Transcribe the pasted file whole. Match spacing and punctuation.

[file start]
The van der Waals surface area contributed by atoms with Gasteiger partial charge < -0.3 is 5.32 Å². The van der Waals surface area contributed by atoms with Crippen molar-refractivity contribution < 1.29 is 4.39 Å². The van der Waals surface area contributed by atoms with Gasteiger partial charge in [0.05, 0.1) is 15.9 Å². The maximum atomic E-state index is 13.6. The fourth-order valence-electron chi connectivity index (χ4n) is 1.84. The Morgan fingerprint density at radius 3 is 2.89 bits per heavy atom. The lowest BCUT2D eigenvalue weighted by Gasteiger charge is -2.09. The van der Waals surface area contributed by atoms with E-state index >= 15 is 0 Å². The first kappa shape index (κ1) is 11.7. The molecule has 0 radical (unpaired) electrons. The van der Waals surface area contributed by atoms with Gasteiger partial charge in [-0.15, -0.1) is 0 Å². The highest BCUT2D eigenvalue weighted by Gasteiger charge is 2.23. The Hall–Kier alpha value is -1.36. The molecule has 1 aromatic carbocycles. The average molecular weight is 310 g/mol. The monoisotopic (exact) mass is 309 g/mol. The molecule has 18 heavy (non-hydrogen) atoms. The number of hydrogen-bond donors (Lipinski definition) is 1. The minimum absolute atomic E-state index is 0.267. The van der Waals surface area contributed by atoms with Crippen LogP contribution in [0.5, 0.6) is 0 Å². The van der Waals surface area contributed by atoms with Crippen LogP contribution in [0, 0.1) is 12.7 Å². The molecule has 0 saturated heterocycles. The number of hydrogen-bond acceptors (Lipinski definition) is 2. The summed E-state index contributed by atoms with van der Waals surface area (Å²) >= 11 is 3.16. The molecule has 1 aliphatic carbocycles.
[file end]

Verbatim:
The van der Waals surface area contributed by atoms with Gasteiger partial charge < -0.3 is 5.32 Å². The van der Waals surface area contributed by atoms with Crippen molar-refractivity contribution < 1.29 is 4.39 Å². The van der Waals surface area contributed by atoms with Gasteiger partial charge in [0.05, 0.1) is 15.9 Å². The maximum atomic E-state index is 13.6. The fourth-order valence-electron chi connectivity index (χ4n) is 1.84. The Morgan fingerprint density at radius 3 is 2.89 bits per heavy atom. The lowest BCUT2D eigenvalue weighted by Gasteiger charge is -2.09. The van der Waals surface area contributed by atoms with E-state index >= 15 is 0 Å². The first kappa shape index (κ1) is 11.7. The molecule has 0 radical (unpaired) electrons. The van der Waals surface area contributed by atoms with Gasteiger partial charge in [-0.15, -0.1) is 0 Å². The highest BCUT2D eigenvalue weighted by Gasteiger charge is 2.23. The Hall–Kier alpha value is -1.36. The molecule has 1 aromatic carbocycles. The average molecular weight is 310 g/mol. The monoisotopic (exact) mass is 309 g/mol. The molecule has 18 heavy (non-hydrogen) atoms. The number of hydrogen-bond donors (Lipinski definition) is 1. The minimum absolute atomic E-state index is 0.267. The van der Waals surface area contributed by atoms with Crippen LogP contribution in [0.5, 0.6) is 0 Å². The van der Waals surface area contributed by atoms with Crippen LogP contribution in [0, 0.1) is 12.7 Å². The molecule has 0 saturated heterocycles. The number of hydrogen-bond acceptors (Lipinski definition) is 2. The summed E-state index contributed by atoms with van der Waals surface area (Å²) >= 11 is 3.16. The molecule has 1 aliphatic carbocycles.